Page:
RICHARD M. AUTY
The four countries selected so far to analyse the basic permutations of natural resource-abundance and political state are all relatively small. This chapter turns to the large resource-abundant countries. All else being equal, a large resource-rich country should be more able than a small resource-rich country to escape a growth collapse. Chapter 2 provided two basic reasons for this. First, large economies have more scope for economic diversification because their greater geographical extent provides a wider range of natural resource exports and their potentially large domestic market facilitates the capture of economies of scale so that manufacturing diversifies earlier. Second, large economies are more self-sufficient so that the domestic impact of an external shock is automatically reduced. In addition, Table 8.3 suggests that the natural resource rents of large resource-rich countries may be not much greater, relative to GDP, than those of the resource-poor countries.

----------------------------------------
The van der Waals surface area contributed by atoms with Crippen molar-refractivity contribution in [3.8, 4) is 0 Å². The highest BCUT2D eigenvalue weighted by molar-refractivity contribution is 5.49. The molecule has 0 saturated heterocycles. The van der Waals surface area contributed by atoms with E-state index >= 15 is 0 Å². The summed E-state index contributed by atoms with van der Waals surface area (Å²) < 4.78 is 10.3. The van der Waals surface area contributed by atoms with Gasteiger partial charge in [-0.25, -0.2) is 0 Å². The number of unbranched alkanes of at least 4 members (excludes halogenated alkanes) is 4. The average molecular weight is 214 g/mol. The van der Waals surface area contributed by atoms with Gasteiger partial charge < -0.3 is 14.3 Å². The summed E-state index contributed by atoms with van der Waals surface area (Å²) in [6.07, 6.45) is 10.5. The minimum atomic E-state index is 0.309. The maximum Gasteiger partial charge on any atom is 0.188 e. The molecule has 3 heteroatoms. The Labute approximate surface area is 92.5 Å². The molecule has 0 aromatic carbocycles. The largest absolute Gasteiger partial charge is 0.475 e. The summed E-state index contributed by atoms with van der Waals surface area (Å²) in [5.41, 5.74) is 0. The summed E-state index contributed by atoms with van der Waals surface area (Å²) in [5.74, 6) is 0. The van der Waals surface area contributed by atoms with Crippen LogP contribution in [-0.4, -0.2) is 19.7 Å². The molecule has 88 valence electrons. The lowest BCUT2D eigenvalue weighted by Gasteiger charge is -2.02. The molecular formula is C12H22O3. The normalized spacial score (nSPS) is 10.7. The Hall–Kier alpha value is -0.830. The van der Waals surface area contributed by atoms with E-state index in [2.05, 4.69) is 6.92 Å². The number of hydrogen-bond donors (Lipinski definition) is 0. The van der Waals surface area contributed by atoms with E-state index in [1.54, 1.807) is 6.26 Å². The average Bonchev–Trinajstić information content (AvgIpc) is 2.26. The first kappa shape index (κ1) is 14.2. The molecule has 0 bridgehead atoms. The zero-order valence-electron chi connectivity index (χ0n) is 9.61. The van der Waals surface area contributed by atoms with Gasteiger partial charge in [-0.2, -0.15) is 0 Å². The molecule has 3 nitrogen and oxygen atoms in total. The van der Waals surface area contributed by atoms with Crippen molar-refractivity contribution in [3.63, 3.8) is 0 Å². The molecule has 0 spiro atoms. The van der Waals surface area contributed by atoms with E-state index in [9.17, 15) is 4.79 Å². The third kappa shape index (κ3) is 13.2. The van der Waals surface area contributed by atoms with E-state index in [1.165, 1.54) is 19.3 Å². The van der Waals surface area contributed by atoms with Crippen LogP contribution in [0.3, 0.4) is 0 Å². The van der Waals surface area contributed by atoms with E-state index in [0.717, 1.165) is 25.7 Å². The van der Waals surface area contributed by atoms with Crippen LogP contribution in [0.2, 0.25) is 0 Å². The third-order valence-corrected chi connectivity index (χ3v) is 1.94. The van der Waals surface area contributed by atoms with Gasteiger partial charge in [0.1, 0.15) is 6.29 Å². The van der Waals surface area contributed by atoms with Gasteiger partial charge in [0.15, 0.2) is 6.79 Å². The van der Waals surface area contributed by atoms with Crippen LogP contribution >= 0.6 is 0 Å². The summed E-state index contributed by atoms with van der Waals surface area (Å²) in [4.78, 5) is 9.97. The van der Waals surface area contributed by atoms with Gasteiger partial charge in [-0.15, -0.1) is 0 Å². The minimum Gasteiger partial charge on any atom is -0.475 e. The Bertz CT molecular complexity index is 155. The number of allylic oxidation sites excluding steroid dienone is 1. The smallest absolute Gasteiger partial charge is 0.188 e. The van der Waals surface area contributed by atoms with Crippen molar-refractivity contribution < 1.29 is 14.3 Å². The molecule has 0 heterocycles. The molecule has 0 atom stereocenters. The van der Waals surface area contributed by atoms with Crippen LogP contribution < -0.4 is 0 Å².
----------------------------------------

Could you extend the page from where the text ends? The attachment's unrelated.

Yet, econometric analysis by Perkins and Syrquin (1989) covering the period 1950-83 shows that large countries did not perform markedly better than small ones. Perkins and Syrquin (1989) do report, however, that large countries exhibit relatively high levels of autarky (self-sufficiency), especially the resource-abundant ones. This characteristic is at the heart of the reason why the larger resource-abundant countries squandered their potential size advantage. This chapter explains why the large resource-abundant countries failed to avoid a growth collapse with reference to case studies of two of the largest resource-abundant countries, Argentina and Mexico (Table 13.1).
Natural resources played a significant role in propelling both Argentina and Mexico to mid-income status by the 1970s. In fact, Argentina had already harnessed the resources of the Pampas to become one of the richer countries in the world during the first golden age of economic growth (see Chapter 6). A century later, Argentina remains amply endowed with fertile land relative to its population (Table 13.1) and